Vee Walker

Launch of Major Tom's War

This is a warm invitation to all Highland writers to the launch of an epic novel of WWI, Major Tom’s War, at Highflight Books in Dingwall on Weds 26th September. This is following hard on the heels of its national launch at the National Army Museum in Chelsea a few days beforehand. To be fair to all who wish to attend, the Highland launch event is ticketed (although tickets are of course free).

 

The author Vee Walker will be reading from her novel, telling the story of how a large pile of family papers has become an 150,000 word work of fiction; and how against all the odds she managed to secure a commercial publishing contract.

 

She will also be talking about why her family has decided to digitise the entire archive and offer it to readers as an open resource at www.majortomswar.com Here’s the link for tickets (including timings) so book soon if you would like to attend as they are going fast. Wine and samosas are rumoured too! It should be a really good evening. You can also just go to eventbrite.co.uk and search under Major Tom’s War, it’ll pop up.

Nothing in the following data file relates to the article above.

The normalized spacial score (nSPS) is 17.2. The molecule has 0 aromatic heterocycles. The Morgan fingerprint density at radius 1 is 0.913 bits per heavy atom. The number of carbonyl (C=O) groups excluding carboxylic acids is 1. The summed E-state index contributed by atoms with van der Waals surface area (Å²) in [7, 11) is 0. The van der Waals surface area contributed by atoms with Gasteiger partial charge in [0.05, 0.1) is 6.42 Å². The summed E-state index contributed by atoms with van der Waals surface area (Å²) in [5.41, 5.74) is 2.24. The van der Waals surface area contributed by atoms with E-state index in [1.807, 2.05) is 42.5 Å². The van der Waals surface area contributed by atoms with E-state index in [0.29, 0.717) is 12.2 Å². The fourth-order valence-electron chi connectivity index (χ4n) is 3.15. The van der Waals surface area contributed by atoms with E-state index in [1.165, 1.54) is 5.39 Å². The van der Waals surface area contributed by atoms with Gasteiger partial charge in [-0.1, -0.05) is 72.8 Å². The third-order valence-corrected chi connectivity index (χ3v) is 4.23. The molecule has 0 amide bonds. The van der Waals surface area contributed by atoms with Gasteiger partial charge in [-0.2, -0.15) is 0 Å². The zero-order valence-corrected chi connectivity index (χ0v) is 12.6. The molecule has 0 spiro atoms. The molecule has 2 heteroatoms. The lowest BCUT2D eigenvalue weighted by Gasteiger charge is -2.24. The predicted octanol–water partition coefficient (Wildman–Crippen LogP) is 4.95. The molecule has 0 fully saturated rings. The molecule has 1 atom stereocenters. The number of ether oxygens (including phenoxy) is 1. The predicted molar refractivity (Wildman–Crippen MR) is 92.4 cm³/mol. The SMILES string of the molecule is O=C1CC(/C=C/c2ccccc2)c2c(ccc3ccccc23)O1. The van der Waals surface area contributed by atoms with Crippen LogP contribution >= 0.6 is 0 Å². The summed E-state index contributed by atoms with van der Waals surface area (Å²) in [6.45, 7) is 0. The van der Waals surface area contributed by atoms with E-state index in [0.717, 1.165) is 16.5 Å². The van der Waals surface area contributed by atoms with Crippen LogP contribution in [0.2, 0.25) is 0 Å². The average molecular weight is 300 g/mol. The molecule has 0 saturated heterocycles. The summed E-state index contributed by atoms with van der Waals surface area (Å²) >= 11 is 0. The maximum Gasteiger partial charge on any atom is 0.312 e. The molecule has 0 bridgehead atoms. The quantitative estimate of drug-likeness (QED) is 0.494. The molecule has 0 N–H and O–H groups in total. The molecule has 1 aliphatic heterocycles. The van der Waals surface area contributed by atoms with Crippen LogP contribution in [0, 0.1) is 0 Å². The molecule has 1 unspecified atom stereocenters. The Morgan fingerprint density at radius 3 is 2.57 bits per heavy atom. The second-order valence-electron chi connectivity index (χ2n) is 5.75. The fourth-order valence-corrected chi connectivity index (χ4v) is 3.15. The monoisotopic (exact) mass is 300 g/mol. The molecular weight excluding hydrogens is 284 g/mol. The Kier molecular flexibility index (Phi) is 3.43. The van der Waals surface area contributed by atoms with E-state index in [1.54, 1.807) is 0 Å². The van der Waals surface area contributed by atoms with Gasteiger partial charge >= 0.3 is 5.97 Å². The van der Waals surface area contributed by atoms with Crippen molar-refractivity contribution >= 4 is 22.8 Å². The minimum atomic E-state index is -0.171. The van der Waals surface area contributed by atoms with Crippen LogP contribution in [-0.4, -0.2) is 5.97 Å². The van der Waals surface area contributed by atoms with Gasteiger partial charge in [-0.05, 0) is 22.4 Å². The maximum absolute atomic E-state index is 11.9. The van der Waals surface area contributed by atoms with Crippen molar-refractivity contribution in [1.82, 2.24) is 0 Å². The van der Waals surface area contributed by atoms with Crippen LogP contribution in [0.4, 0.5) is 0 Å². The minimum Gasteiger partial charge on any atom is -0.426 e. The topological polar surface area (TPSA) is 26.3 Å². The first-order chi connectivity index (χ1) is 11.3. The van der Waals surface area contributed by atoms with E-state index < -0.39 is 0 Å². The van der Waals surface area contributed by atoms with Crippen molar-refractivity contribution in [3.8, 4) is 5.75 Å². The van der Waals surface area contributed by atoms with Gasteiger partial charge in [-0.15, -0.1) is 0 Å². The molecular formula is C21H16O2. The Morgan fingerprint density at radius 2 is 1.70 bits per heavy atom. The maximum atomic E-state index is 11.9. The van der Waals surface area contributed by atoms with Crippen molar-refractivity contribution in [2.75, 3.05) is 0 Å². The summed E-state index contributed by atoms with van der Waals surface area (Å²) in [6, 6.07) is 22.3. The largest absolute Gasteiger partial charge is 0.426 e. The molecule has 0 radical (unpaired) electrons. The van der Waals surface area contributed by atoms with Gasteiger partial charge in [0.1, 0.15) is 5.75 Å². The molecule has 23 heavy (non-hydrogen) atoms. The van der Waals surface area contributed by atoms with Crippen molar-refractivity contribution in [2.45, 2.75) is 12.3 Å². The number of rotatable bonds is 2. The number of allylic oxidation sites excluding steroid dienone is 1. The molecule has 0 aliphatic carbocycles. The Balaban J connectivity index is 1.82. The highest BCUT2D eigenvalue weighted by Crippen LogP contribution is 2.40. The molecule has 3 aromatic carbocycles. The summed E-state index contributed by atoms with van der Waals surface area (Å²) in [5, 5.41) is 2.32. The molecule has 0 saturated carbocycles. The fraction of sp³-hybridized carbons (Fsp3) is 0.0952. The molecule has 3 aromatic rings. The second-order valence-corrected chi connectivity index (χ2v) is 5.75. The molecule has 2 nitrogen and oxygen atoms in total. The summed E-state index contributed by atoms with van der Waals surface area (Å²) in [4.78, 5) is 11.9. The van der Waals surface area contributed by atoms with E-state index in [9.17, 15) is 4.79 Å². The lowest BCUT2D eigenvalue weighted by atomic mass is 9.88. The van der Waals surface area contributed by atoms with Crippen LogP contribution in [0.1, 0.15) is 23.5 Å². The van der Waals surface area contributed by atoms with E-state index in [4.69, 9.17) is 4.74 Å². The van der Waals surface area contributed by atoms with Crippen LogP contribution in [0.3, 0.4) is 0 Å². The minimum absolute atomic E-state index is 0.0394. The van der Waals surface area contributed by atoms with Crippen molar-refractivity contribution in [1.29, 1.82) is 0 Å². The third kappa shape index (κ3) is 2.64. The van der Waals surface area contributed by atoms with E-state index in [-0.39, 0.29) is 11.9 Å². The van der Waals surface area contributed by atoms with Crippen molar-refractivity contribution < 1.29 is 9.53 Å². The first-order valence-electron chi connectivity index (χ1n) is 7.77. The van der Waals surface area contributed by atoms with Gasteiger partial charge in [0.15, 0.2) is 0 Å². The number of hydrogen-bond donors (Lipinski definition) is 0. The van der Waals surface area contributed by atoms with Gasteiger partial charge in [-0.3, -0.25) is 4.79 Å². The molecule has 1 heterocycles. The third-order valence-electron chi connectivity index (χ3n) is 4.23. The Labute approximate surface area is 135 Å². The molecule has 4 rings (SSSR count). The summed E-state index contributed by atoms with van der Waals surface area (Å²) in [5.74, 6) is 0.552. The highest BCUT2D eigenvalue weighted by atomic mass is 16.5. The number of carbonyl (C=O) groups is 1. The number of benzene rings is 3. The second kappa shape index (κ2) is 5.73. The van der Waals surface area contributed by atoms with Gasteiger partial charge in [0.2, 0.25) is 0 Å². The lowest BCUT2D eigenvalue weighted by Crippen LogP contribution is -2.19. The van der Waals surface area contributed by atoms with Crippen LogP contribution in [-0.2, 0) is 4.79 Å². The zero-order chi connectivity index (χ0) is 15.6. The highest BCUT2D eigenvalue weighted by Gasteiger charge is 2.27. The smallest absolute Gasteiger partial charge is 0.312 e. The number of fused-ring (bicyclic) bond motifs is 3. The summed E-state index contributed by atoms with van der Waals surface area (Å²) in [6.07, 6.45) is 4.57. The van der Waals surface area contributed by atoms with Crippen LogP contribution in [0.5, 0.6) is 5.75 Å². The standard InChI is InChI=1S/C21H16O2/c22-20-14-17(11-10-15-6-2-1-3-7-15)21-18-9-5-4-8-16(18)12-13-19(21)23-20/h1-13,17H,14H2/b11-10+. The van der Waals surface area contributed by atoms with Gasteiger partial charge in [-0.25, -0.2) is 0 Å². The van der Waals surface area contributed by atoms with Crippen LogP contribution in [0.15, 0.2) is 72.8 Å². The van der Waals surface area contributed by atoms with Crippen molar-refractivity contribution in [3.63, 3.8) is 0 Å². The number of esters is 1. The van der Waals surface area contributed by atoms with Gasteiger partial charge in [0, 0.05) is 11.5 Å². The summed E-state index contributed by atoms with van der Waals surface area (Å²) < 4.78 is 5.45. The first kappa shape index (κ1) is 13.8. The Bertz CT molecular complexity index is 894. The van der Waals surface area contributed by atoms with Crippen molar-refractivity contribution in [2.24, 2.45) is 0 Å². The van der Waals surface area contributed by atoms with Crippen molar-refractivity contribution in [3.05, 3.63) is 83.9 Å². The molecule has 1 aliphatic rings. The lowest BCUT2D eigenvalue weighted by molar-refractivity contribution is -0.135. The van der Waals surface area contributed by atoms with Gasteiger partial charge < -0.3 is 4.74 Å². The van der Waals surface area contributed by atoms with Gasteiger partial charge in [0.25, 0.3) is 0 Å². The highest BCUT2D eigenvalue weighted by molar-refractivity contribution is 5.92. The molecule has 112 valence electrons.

Those who are interested may also wish to follow Vee on Facebook at www.facebook.com/MajorTomsWar or Twitter at @veewalkerwrites. You can also email Vee at info@majortomswar.com

Vee Walker still has the first ‘novel’ she wrote, aged about 8, at Inchmore Primary School near Kirkhill. It features a sizzling blockbuster of a plot involving a boy called Smoo who lives in a cave and goes forward in time; a cross between the Narnia Chronicles and Stig of the Dump.